Riding the Rollercoaster

Well what an emotional week! And for someone who’s way too emotional to begin with it’s been a definite rollercoaster! 

Malawi is awesome! They call it the warm heart of Africa and I can see why! Everyone is ridiculously friendly and on my walk to work there are no end to the smiles and ‘hellos’ and of course children asking ‘how are you?’ Which is the one thing that they all know how to say in English! I’ve also been spending time with some of the kids from the local primary who have all come to join me when I’ve gone to sit outside on my lunch breaks! They can’t speak much English but they’re all intrigued by this stranger in their village and all want to come and say hello! They’re full of smiles and I’ve almost had more high fives than an average NP workout! Yesterday I went to visit the school and children were actually fighting to hold my hand! It was so lovely and my heart was bursting with instant love for them all! Especially when they begged to me to come back today! I mean who doesn’t love a fan club! 


But amongst this my heart has also broken a little bit. I was in a meeting with the MD of the project I’m working for on my first day and he told me some truly heartbreaking things about this beautiful Country! 

First of all he told me not to get sick! And the reason for this is that healthcare in Malawi is truly lacking! But not because they can’t train up intelligent people to be doctors and nurses: but because those people are then recruited by the UK for larger salaries and better lives. This has resulted in there being fewer doctors and nurses in this entire country than there are in Manchester and Liverpool!

Now whilst I agree with people being given this opportunity; it certainly leaves the country in a significant dilemma! So much so that the government here asked the UK government to stop recruiting from Malawi! The UK government refused and suggested more money for those workers over here. But the knock on effect of that would have resulted in too much disparity between other professions.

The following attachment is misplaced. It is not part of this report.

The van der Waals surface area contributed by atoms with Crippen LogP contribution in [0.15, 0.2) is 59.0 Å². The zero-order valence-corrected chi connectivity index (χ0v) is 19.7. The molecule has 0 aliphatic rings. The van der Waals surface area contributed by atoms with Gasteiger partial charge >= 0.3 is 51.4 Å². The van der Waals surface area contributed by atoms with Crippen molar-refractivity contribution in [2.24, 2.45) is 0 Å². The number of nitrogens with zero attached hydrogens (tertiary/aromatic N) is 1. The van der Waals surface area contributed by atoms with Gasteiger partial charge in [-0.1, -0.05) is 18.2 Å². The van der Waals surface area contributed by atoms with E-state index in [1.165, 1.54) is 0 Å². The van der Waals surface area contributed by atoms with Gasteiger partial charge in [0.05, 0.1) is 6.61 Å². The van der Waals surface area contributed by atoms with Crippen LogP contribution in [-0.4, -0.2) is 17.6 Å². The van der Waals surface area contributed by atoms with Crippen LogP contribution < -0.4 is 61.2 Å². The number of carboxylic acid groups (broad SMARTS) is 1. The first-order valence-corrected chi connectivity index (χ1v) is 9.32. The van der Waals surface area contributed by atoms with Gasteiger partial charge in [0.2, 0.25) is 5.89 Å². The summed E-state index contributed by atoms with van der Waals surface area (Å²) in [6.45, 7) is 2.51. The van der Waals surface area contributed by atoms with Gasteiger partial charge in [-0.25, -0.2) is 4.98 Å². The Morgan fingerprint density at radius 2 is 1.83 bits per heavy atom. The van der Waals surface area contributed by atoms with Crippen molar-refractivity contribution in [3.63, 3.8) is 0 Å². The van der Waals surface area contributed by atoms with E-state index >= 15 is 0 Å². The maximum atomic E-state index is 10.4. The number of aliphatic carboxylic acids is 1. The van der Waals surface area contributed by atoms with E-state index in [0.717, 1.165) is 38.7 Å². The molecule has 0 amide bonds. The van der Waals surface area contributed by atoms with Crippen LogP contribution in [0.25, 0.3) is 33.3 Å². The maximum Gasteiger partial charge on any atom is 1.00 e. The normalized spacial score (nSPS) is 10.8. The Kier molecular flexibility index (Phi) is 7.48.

The Malawian government felt their only choice was to restrict the training given to doctors and nurses in this country resulting in a workforce that wasn’t skilled enough to meet uk requirements for recruitment. Now those workers can’t emigrate and health care standards are lower! In a country where infant mortality is so high that a staff member here had lost a child within two days of me arriving I couldn’t help but well up at this information! Truly heartbreaking! And despite this the doctor to public ratio is approximately 1 to 65,000… I don’t think I’ll worry so much about a 3 week wait on the NHS (although goodness knows that’s wrong in itself) 

What’s worse is that the UK recruits from over seas in reaction to the emigration of their own doctors and nurses who leave due to poor pay and increased workload! I can’t help but feel that it doesn’t take a genius to see where that problem lies! 

Being here has definitely been a wake up call from the outset! 

There have been other sources of heart break too as I read up about the numbers of children lacking food, access to education and potential for a better future! Many children don’t go past primary education (where classes exceed 100 children and most classrooms are bare rooms with no space for even chairs of desks) and there is severe lack of work! I began to wonder what was the point in educating children in their early years if their chances are still so limited! It starts to feel like the work we do is just a drop in the Ocean!

But I was also told that a drop in an ocean still makes it a different ocean!

On top of all this I’ve still been trying to settle into life and trying not to let feelings of homesickness engulf me! I almost failed today when a message from a friend I miss dearly left me in floods of tears! Being away is hard! But then on a nursery school visit I got to see awesome children singing their hearts out and my spirits were lifted again!



So I guess the only thing to do is to ride the rollercoaster! Oh and do so many PT sessions a week that I’m too exhausted to feel any emotions at all! And at £5 a session I think that’s the plan I’ll be sticking with for now!F36816DA-820C-4CC5-A547-33695CD95893.jpeg


2 thoughts on “Riding the Rollercoaster

  1. Hey Carrie. Good to meet you, and looking forward to getting to know you better! I’ve heard a slightly different story about the healthcare issues though. It’s true that most of the doctors trained here go abroad, but it’s often not because they want to…

    The government won’t pay wages for all the doctors it trains. One year recently they told an entire cohort of doctors they couldn’t afford to hire _any_ new interns, and so they pretty much all went to South Africa out of financial necessity!


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